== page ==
Gifts and tribute are a hot topic in studies of early modern diplomacy, resulting in much stimulating new work on diplomatic exchanges particularly in a global context. The special issue “Gift and Tribute in Early Modern Diplomacy: Afro-Eurasian Perspectives” expands on this ongoing shift towards a global, multicentric perspective by using gift-giving as the lens through which to analyse a diverse set of inter-polity relations spanning the continents of Africa, Europe and Asia. It illuminates the role of gifts and tribute as key agents in imperial expansion, conflict management, and the negotiation of protection and patronage in different parts of the world. It also emphasises that to achieve a truly global perspective on the development of diplomatic norms and practices, concerted collaborative analysis from scholars with different linguistic, disciplinary, and subject expertise is needed…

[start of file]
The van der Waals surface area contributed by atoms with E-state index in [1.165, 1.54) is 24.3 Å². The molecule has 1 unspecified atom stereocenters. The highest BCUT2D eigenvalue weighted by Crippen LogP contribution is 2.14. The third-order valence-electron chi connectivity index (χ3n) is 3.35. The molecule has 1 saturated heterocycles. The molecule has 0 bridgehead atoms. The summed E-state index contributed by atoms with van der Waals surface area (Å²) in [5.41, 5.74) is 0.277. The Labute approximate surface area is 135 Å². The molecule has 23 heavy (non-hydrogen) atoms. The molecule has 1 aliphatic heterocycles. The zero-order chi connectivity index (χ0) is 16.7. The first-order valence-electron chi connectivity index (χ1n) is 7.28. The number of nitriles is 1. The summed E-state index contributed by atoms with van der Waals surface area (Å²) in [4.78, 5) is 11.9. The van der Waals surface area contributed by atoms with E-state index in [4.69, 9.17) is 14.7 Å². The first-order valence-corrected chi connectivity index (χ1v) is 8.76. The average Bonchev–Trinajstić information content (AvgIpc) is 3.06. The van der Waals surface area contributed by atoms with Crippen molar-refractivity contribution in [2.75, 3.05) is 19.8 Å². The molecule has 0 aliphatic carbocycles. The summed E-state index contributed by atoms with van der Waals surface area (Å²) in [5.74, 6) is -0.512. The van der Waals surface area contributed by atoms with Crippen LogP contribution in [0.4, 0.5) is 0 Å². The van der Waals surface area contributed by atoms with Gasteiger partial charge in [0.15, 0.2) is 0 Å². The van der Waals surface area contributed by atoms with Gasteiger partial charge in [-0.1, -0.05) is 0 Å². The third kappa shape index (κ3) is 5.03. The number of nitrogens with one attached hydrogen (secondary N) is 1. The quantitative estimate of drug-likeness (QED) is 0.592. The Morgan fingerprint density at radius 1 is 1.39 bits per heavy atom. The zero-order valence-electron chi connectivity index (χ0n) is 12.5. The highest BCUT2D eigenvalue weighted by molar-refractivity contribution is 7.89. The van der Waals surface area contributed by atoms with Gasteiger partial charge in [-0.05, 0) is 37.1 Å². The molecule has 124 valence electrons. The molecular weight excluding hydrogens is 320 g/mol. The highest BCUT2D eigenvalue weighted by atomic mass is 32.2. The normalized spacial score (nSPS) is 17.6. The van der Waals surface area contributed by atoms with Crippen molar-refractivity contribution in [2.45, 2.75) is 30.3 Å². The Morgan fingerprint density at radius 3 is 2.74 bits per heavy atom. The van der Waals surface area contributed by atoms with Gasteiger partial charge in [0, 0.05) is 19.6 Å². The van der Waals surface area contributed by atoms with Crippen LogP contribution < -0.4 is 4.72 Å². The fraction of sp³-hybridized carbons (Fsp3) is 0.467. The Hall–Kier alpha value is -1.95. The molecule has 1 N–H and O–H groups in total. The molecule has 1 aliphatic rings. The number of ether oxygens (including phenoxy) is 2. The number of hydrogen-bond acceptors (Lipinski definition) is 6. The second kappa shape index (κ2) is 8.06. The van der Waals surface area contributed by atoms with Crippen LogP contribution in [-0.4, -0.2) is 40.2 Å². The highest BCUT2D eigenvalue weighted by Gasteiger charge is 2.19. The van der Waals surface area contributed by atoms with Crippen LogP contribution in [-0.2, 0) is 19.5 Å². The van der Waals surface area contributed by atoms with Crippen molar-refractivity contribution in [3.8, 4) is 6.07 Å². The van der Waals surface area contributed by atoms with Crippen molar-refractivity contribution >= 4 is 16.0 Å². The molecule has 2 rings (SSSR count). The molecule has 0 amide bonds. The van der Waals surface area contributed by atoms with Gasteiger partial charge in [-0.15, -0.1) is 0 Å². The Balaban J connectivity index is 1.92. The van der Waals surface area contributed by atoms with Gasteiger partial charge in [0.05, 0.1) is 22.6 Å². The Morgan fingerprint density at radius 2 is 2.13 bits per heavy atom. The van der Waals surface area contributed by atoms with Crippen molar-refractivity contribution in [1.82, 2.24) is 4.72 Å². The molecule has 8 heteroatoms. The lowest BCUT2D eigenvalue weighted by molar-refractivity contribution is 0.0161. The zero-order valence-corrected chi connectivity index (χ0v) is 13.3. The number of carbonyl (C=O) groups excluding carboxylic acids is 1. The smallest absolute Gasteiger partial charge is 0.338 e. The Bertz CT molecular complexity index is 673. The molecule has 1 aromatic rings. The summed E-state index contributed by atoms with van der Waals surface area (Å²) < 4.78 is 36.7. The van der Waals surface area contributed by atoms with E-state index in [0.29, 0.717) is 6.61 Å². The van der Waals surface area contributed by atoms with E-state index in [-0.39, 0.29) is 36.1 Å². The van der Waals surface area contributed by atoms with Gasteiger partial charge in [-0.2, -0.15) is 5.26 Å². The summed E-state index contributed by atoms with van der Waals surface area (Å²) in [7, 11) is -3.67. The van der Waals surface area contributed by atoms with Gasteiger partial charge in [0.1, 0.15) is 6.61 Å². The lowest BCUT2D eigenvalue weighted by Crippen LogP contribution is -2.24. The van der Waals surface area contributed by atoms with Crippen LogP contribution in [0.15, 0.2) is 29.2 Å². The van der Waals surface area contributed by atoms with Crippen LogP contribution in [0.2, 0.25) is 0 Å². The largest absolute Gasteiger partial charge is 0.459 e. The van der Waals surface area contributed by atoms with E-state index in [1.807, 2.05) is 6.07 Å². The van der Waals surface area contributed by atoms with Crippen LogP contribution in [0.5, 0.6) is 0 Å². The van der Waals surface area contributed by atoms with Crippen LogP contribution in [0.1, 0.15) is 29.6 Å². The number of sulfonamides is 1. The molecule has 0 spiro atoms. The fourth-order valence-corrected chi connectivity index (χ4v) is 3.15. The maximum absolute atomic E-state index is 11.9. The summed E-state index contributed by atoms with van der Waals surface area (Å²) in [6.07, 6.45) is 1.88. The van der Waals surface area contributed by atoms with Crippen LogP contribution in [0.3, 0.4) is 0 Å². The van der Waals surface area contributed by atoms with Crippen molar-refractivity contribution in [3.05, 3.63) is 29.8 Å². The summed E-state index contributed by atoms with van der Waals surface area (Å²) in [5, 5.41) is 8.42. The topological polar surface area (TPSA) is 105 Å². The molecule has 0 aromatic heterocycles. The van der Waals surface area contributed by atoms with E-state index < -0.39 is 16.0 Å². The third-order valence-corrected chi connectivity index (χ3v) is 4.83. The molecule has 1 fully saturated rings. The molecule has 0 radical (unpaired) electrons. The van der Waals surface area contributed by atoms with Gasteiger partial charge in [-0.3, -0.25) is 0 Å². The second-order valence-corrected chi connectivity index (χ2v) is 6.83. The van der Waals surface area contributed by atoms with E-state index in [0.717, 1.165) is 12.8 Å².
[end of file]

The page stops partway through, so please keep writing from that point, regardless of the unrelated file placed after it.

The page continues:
A new project is underway in Sweden that examines the expansion of international society in the twentieth century by way of digital analysis of discourse in UNESCO. More information on the project may be found on its website.
T. G. Otte, ‘The Inner Circle: What is Diplomatic History? (And Why We Should Study It)’ History January 2020 https://doi.org/10.1111/1468-229X.12925 reviewed by Ken Weisbrode, here: bit.ly/2W1jkQC
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